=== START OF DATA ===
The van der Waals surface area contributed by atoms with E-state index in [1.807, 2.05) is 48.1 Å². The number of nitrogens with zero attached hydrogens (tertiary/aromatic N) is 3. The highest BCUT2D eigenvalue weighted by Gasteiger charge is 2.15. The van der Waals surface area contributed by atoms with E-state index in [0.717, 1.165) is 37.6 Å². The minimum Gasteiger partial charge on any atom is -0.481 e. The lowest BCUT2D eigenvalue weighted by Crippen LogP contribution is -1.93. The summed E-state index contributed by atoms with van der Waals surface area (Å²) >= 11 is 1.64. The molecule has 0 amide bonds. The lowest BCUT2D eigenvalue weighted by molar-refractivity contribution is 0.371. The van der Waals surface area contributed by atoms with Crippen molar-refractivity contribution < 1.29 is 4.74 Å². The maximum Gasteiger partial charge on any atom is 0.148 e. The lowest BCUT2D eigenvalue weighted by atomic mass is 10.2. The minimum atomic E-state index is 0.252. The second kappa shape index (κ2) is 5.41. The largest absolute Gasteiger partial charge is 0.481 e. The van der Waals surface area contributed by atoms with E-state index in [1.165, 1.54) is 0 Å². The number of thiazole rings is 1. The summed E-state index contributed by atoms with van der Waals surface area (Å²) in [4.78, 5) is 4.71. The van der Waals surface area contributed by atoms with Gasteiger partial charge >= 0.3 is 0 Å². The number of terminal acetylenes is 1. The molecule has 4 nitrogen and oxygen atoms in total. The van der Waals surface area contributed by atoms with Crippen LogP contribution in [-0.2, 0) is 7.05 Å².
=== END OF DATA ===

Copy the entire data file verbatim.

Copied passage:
The van der Waals surface area contributed by atoms with E-state index in [1.807, 2.05) is 48.1 Å². The number of nitrogens with zero attached hydrogens (tertiary/aromatic N) is 3. The highest BCUT2D eigenvalue weighted by Gasteiger charge is 2.15. The van der Waals surface area contributed by atoms with E-state index in [0.717, 1.165) is 37.6 Å². The minimum Gasteiger partial charge on any atom is -0.481 e. The lowest BCUT2D eigenvalue weighted by Crippen LogP contribution is -1.93. The summed E-state index contributed by atoms with van der Waals surface area (Å²) >= 11 is 1.64. The molecule has 0 amide bonds. The lowest BCUT2D eigenvalue weighted by molar-refractivity contribution is 0.371. The van der Waals surface area contributed by atoms with Crippen molar-refractivity contribution < 1.29 is 4.74 Å². The maximum Gasteiger partial charge on any atom is 0.148 e. The lowest BCUT2D eigenvalue weighted by atomic mass is 10.2. The minimum atomic E-state index is 0.252. The second kappa shape index (κ2) is 5.41. The largest absolute Gasteiger partial charge is 0.481 e. The van der Waals surface area contributed by atoms with E-state index in [1.165, 1.54) is 0 Å². The number of thiazole rings is 1. The summed E-state index contributed by atoms with van der Waals surface area (Å²) in [4.78, 5) is 4.71. The van der Waals surface area contributed by atoms with Gasteiger partial charge >= 0.3 is 0 Å². The number of terminal acetylenes is 1. The molecule has 4 nitrogen and oxygen atoms in total. The van der Waals surface area contributed by atoms with Crippen LogP contribution in [-0.2, 0) is 7.05 Å².